3 Pieces of Game-Changing Advice for New and Mid-Career Teachers

The most intelligent people in the world know that they don’t know it all, so they are constantly asking questions, and learning new things. New and Mid-Career teachers would do well to practice this philosophy. Why, because as a teacher, if you are not constantly learning new things, you are not growing. The more you know, the more you can teach to your students. I don’t profess to be a guru, but like most veteran educators, I have seen a lot, experienced a lot, and learned a lot. In this piece, I would like to give 3 pieces of game-changing advice to new and mid-career teachers.

Remember that you make a difference. At times, the teaching profession and all of the criticism that it receives may lead you to believe that you are not appreciated and that you are not making a difference. During your career, parents will question your pedagogical methods, students will disrespect you, and education administrators will rub you the wrong way. Don’t get discouraged, because if you give it some time, you will see these scenarios flip.

The parent that was questioning your teaching methods will one day wake up and say, “When did my child get so smart,” and hopefully thank you for the part that you played in it. The child that disrespects you will be the child that writes you a letter after they graduate from college thanking you for instilling discipline in them and teaching them how to respect others. And that education administrator that seemed like they were riding you so hard, maybe they see potential in you and want to bring out your best.

So even when things seem dire, and you want to run for the hills and become a car salesman, stop and have faith in the equalizing and retrospective effect that time can have. I promise you, things will get better. Teaching is a calling, and like any calling, the path may not be all peaches and cream, but it’s rewarding.

Follow the “Golden Rule.” As human beings, we teachers are naturally emotional creatures. So when a parent, child or colleague disrespects you, your natural tendency may be to get upset. Instead, follow the “Golden Rule” and do unto others as you would have them do unto you. This may be difficult, but its necessary.

So when a colleague throws you under the bus, don’t retaliate;  kill them with kindness. They weren’t strong enough to own up to their shortcomings or take responsibility for their own actions. And that’s fine. Treat them with kindness and stay professional. This keeps your mind, body, and soul free from the negative emotions and hormones that come with holding a grudge.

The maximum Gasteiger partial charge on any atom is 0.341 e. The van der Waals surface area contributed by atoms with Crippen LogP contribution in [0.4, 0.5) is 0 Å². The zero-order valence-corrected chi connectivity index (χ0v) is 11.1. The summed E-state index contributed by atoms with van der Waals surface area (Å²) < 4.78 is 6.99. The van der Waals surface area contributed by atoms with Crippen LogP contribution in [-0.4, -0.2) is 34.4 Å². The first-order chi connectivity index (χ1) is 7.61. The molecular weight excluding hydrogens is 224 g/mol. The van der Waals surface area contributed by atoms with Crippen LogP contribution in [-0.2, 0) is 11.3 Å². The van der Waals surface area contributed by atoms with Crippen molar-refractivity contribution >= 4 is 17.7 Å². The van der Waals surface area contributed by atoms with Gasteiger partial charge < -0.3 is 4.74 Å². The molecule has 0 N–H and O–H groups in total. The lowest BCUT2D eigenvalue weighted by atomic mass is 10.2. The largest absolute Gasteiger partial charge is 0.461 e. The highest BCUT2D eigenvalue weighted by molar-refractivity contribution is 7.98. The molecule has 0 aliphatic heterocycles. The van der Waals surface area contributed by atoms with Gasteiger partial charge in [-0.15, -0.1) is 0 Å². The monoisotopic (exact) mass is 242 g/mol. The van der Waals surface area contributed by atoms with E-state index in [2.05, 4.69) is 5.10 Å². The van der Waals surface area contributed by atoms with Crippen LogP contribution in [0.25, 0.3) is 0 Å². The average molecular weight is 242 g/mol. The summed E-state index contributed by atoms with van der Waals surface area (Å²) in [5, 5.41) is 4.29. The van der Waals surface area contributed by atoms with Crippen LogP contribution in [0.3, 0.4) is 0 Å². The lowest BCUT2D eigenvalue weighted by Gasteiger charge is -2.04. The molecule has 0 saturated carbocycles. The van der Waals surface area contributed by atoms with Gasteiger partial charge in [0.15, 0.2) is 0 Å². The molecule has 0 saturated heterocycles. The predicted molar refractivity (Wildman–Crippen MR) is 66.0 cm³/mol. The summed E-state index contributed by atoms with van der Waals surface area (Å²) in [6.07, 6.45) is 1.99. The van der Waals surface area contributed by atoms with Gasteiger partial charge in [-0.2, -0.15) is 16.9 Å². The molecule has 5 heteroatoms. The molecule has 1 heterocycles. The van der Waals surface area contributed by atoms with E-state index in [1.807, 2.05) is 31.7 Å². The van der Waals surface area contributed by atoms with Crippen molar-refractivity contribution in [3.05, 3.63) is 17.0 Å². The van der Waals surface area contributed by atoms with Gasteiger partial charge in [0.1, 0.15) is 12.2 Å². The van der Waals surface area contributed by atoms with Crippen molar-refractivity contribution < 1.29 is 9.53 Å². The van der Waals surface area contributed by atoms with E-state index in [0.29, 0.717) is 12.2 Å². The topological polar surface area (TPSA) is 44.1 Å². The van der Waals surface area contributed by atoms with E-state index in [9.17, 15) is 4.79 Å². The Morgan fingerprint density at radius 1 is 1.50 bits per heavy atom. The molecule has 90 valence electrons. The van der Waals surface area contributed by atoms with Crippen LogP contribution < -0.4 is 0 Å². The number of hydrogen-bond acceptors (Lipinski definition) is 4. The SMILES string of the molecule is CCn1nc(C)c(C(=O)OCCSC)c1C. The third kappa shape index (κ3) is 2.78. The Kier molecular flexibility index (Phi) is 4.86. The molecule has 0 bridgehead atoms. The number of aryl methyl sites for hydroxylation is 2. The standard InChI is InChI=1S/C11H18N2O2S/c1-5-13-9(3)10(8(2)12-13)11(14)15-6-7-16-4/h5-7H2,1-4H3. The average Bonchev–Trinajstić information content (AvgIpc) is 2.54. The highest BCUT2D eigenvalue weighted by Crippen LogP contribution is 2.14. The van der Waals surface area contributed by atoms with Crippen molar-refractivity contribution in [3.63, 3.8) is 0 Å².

As my mom used to say, holding a grudge and staying bitter, is like drinking poison and expecting for the other person get sick or die. I am not saying that you should forget what they did, it means don’t get bogged down in a pit of misery, and let it affect you as a person or affect your integrity. Of course, you will be mindful of this person’s character, but not burdened by the consequences of a professional feud.

Your students and colleagues don’t have to like. Sometimes teachers become too concerned with how they are viewed by their students and their colleagues. Although there is nothing wrong with establishing and maintaining healthy results with those around us, this is not always possible. Sometimes people won’t like you, and it usually says more about them than it says about you.

It is perfectly reasonable for students to dislike their teachers and in some ways, it is developmentally appropriate. Some naturally resent the power differential that exists in the typical student-teacher relationship. As far as your colleagues go, it is commonplace for other educators to pass judgment on you without cause. Maybe they don’t like your approach to teaching or your optimistic goody two shoes demeanor?

Don’t sweat it, be yourself. People make their own decisions about their affinity for other people, and nothing is sadder when someone goes out of their way to make you love them. As a matter of fact, it can be downright creepy.

Take advantage of shortcuts. No one would take a route to work that is 15 minutes slower more than the fastest one. That would be a waste of valuable time. We only get 24 hours in a day, so maximizing our time is essential. As a teacher, this means finding ways to work smarter not harder. Why write a lesson plan from scratch when they are plenty available online for free. You are not plagiarizing, as people publish them in the hopes that teachers like you will use them. You may have to make a few modifications, but that won’t take much time.

The same goes for mundane tasks like assessment, classroom management, etc. Whatever the task, there is an app for that. Just make sure that you are comfortable with, and know how to use the technology. If you take my advice, you can make teaching a 50 hour or less job, and prevent yourself from burning out.

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